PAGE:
Now, after 25 years, the original Sigmaplan has been revisited. Climate change, rising sea levels and ongoing construction of the riverbanks are impacting the evolving design. With all of this data, new insights and technologies are being implemented, broadening the potential benefit of the Sigmaplan. Of course, the safety aspects were always a goal, but it was felt the river could also serve the environment and the recreational needs of both residents and tourists. (Wim Dauwe, Waterwegen en Zeekanaal NV)

To nurture the new tidal areas, an inlet sluice was installed into the lower flood-able dyke allowing water to flow into the flood plains in a controlled, simulated ebb. The flow is via the outlet sluice, again simulated. This simulated ebb and flow via inlet and outlet sluice nurtures the mudflats and salt marshes, and uses less land.

In the Flood Control Area in Kruibeke-Bazel-Rupelmonde they are finishing this kind of construction. In the (smaller) project area HammeLippenbroek an inlet- outlet construction is already in use. All of the projects are part of the Sigmaplan.

With seawater slowly mixing with the river water in the Scheldt basin, a unique ecosystem is created in Western Europe. But with the passing years, large parts of the natural tidal surroundings have disappeared. The new Sigmaplan is designed to protect the entire Seascheldt basin against flooding and at the same time, creates room and opportunities for the restoration of different types of nature, including tidal nature. With the new ebb and flow, mudflats and salt marshes will have opportunities to rise again. (Lieven Nachtergale, Agentschap voor Natuur en Bos)

The Hedwige-Prosperpolder Project is also a subset of the new Sigmaplan. The area covers 465 acres, of which 170 acres are in Flanders. This project is designed to transform the Dutch Hedwige-Polder and the northern part of the Flemish Prosperpolder into a cross-border tidal area. This means that during flooding, water will flow there twice a day at high tide. At low tide, it will empty again.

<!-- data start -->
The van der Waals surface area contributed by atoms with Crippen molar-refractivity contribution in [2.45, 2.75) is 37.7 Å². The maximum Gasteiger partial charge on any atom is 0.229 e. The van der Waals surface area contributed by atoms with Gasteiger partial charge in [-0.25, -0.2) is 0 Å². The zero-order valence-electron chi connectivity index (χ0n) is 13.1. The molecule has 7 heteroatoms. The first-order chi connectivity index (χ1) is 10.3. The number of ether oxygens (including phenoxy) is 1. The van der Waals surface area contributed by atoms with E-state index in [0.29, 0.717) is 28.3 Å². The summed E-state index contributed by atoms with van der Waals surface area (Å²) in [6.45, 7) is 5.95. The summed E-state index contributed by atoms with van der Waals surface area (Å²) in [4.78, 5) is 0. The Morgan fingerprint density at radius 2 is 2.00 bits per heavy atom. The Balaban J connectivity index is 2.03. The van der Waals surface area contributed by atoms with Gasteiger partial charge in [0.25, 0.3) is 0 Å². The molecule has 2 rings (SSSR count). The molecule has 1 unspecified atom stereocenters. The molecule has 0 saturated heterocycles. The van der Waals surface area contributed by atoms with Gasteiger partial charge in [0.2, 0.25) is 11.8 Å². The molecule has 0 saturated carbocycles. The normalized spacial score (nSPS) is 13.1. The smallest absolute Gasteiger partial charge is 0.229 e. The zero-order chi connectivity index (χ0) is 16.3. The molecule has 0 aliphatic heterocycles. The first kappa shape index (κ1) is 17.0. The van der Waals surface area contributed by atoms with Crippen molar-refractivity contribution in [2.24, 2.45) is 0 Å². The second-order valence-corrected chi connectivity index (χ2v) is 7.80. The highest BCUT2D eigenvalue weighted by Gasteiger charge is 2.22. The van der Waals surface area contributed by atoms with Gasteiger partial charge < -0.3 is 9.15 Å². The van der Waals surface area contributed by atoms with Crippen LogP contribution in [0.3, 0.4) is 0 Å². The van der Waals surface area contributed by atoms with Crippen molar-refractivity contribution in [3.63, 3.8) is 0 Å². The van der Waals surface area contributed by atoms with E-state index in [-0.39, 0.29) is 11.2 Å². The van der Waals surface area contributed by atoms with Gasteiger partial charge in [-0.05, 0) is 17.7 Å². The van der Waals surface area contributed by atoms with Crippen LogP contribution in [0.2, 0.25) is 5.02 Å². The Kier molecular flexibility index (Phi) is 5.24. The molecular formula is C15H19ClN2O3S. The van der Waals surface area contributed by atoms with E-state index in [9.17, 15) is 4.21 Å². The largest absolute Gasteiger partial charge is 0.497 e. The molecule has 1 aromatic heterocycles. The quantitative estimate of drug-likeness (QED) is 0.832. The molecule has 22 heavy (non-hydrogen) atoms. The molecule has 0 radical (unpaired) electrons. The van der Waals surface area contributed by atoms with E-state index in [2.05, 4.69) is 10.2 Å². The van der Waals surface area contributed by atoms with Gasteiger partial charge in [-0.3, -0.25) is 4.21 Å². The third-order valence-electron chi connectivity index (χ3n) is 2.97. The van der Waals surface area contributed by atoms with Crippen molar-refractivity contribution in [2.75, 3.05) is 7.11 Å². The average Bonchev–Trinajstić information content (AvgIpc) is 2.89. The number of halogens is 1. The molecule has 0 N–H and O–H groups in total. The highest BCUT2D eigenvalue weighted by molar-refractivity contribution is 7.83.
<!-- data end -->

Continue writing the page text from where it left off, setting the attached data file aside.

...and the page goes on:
The images below illustrate the original land before the HedwigeProsperproject as well as the future low and high tide. The complete project on the Belgium side is 1,200.000 M³. The Dutch part, which hasn't yet started, is roughly 1,800.000 M³. Peter De Moor, Survey Development Engineer at Dredging International states, "The Belgian portion of the project started four years ago. This is because the Belgian government needed to deliver the material (normal ground, clay, etc.) as it became available." Peter drove me out to the current project to explain the progress and adds, "This is a temporary job of 400.000M³ which started up in mid January 2012 and needs to be finished by mid March 2012. Frost (temps down to -15°C!) and snow created an extra problem for us with heaps of mud making it very difficult for our dumper trucks to operate." (I can personally attest to this because the vehicle Peter and I were in got stuck and we had to be pulled out.) Peter continues, "The 400.000M³ of earth placed for the current project will be reallocated in about two years becoming a part of the bigger project."